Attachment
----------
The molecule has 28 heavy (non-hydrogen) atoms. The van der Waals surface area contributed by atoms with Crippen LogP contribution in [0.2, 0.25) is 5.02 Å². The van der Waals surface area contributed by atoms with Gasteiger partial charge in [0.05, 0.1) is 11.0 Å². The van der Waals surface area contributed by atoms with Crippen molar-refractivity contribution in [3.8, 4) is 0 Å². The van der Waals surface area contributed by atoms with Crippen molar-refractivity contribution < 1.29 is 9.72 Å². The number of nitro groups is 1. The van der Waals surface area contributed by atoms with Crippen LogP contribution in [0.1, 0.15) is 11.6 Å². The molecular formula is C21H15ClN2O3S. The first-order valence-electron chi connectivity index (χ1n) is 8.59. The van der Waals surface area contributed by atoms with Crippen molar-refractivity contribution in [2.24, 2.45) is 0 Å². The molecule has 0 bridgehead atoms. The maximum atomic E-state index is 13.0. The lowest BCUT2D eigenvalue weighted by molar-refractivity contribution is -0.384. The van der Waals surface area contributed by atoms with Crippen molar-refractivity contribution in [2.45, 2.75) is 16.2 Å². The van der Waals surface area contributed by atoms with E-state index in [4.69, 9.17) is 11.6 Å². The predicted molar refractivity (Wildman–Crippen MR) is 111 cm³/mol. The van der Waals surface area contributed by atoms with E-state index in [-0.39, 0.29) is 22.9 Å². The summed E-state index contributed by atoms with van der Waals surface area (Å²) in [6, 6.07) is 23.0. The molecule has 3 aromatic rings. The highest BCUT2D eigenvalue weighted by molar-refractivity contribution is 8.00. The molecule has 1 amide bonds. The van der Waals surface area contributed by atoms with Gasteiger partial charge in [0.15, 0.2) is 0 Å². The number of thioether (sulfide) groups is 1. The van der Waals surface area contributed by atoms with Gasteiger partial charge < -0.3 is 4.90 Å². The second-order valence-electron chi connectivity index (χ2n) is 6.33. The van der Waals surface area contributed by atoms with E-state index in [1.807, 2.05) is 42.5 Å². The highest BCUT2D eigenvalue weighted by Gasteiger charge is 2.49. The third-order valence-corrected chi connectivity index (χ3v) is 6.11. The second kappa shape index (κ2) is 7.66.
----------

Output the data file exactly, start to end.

The molecule has 28 heavy (non-hydrogen) atoms. The van der Waals surface area contributed by atoms with Crippen LogP contribution in [0.2, 0.25) is 5.02 Å². The van der Waals surface area contributed by atoms with Gasteiger partial charge in [0.05, 0.1) is 11.0 Å². The van der Waals surface area contributed by atoms with Crippen molar-refractivity contribution in [3.8, 4) is 0 Å². The van der Waals surface area contributed by atoms with Crippen molar-refractivity contribution < 1.29 is 9.72 Å². The number of nitro groups is 1. The van der Waals surface area contributed by atoms with Crippen LogP contribution in [0.1, 0.15) is 11.6 Å². The molecular formula is C21H15ClN2O3S. The first-order valence-electron chi connectivity index (χ1n) is 8.59. The van der Waals surface area contributed by atoms with Crippen molar-refractivity contribution in [2.24, 2.45) is 0 Å². The molecule has 0 bridgehead atoms. The maximum atomic E-state index is 13.0. The lowest BCUT2D eigenvalue weighted by molar-refractivity contribution is -0.384. The van der Waals surface area contributed by atoms with Crippen molar-refractivity contribution in [2.45, 2.75) is 16.2 Å². The van der Waals surface area contributed by atoms with E-state index in [4.69, 9.17) is 11.6 Å². The predicted molar refractivity (Wildman–Crippen MR) is 111 cm³/mol. The van der Waals surface area contributed by atoms with E-state index in [-0.39, 0.29) is 22.9 Å². The summed E-state index contributed by atoms with van der Waals surface area (Å²) in [6, 6.07) is 23.0. The molecule has 3 aromatic rings. The highest BCUT2D eigenvalue weighted by molar-refractivity contribution is 8.00. The molecule has 1 amide bonds. The van der Waals surface area contributed by atoms with Gasteiger partial charge in [0.15, 0.2) is 0 Å². The number of thioether (sulfide) groups is 1. The van der Waals surface area contributed by atoms with Gasteiger partial charge < -0.3 is 4.90 Å². The second-order valence-electron chi connectivity index (χ2n) is 6.33. The van der Waals surface area contributed by atoms with E-state index in [1.807, 2.05) is 42.5 Å². The highest BCUT2D eigenvalue weighted by Gasteiger charge is 2.49. The third-order valence-corrected chi connectivity index (χ3v) is 6.11. The second kappa shape index (κ2) is 7.66.